We have received invaluable assistance from Robin Archia, Tom Ball, Anthony Barnett, Bob Buchholz, Nadine Cohodas, John Corbett, Chris DeVito, Ken Ellzey, Robert Ferlingere, Dan Ferone, the late Vernel Fournier, Peter Gibbon, Marv Goldberg, Brian Neal Green, Ronnie Haig, Alvin Hubert, Robert Javors, Shirley Klett, Bob Koester, Eric LeBlanc, John McCarthy, Sarah McLawler, Dave Penny, Bob Porter, Howard Rye, Dave Sax, the late Seymour Schwartz, Frank Scott, Joseph Nathan Scott, the late Marv Taman, the late Richie Dell Thomas, the late Charles Walton, Johnnie Mae Walton, Lucius Washington, and Stefan Wirz.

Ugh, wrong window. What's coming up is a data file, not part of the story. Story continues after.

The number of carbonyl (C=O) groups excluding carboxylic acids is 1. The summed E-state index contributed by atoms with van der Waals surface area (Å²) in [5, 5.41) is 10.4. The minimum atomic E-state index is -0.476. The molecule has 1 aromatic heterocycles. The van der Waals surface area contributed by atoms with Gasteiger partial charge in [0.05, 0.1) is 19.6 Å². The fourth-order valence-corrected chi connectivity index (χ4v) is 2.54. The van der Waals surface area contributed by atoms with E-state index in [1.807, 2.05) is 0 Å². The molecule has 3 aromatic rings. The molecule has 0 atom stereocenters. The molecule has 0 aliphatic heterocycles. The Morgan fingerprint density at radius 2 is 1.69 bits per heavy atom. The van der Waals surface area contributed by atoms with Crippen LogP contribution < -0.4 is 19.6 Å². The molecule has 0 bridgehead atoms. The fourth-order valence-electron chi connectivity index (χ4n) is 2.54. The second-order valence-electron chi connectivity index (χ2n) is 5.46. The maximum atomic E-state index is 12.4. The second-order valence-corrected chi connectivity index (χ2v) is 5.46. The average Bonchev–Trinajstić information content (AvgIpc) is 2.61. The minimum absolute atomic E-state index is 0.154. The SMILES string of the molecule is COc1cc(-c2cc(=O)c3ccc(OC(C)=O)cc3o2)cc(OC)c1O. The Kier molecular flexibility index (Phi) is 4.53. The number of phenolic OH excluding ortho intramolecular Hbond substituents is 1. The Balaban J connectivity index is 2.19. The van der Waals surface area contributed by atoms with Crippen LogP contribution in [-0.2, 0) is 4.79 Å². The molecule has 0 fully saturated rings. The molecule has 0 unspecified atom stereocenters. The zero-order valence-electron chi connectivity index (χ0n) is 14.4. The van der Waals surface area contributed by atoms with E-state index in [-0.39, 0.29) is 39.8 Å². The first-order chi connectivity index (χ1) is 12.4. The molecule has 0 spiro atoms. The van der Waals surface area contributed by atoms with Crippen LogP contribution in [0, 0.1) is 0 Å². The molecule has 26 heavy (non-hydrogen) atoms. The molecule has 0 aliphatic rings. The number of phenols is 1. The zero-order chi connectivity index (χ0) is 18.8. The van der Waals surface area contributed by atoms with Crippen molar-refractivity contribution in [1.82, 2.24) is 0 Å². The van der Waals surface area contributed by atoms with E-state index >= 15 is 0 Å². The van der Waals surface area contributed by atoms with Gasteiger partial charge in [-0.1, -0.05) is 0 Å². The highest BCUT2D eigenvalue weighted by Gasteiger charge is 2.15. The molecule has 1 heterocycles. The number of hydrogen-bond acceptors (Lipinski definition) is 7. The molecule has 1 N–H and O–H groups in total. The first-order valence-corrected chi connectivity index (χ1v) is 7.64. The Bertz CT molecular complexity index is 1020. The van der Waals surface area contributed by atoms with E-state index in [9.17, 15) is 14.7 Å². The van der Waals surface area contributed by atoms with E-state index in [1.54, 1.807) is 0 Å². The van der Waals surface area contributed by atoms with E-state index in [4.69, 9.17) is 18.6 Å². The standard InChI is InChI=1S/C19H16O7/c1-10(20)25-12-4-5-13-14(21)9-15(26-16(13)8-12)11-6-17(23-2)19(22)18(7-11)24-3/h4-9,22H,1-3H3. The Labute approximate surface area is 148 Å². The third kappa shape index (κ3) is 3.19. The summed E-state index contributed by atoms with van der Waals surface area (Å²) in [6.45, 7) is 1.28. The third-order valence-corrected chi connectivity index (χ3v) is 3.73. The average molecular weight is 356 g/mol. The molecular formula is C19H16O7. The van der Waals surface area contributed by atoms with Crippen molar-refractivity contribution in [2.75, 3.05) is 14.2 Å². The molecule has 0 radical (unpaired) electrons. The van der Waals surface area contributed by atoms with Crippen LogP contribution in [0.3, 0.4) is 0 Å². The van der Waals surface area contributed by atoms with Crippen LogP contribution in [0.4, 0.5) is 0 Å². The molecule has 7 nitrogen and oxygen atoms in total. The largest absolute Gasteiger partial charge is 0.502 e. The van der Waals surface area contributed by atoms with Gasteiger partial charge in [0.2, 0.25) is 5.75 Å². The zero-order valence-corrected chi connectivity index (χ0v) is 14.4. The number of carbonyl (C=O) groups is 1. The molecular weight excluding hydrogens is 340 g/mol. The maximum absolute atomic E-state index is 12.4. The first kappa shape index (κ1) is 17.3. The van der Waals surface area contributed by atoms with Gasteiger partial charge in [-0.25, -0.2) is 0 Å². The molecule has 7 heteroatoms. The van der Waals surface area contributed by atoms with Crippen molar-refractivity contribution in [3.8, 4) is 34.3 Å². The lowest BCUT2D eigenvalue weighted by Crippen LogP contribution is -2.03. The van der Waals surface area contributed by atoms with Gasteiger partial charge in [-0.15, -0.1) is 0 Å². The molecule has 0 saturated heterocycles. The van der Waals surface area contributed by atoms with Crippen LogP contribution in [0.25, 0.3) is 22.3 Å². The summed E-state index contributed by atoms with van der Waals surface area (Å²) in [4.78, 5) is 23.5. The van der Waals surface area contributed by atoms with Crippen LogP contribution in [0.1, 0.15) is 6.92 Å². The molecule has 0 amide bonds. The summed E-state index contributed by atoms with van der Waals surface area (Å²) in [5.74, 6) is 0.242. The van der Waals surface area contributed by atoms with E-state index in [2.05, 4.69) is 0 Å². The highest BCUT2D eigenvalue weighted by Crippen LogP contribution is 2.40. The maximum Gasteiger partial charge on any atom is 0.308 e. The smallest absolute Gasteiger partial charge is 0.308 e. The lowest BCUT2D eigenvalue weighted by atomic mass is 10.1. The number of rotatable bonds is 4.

Our special thanks to Richard Schwegal, music librarian of the Chicago Public Library, who has provided us access to the Chicago Federation of Musicians Member Death Files 1940-1979.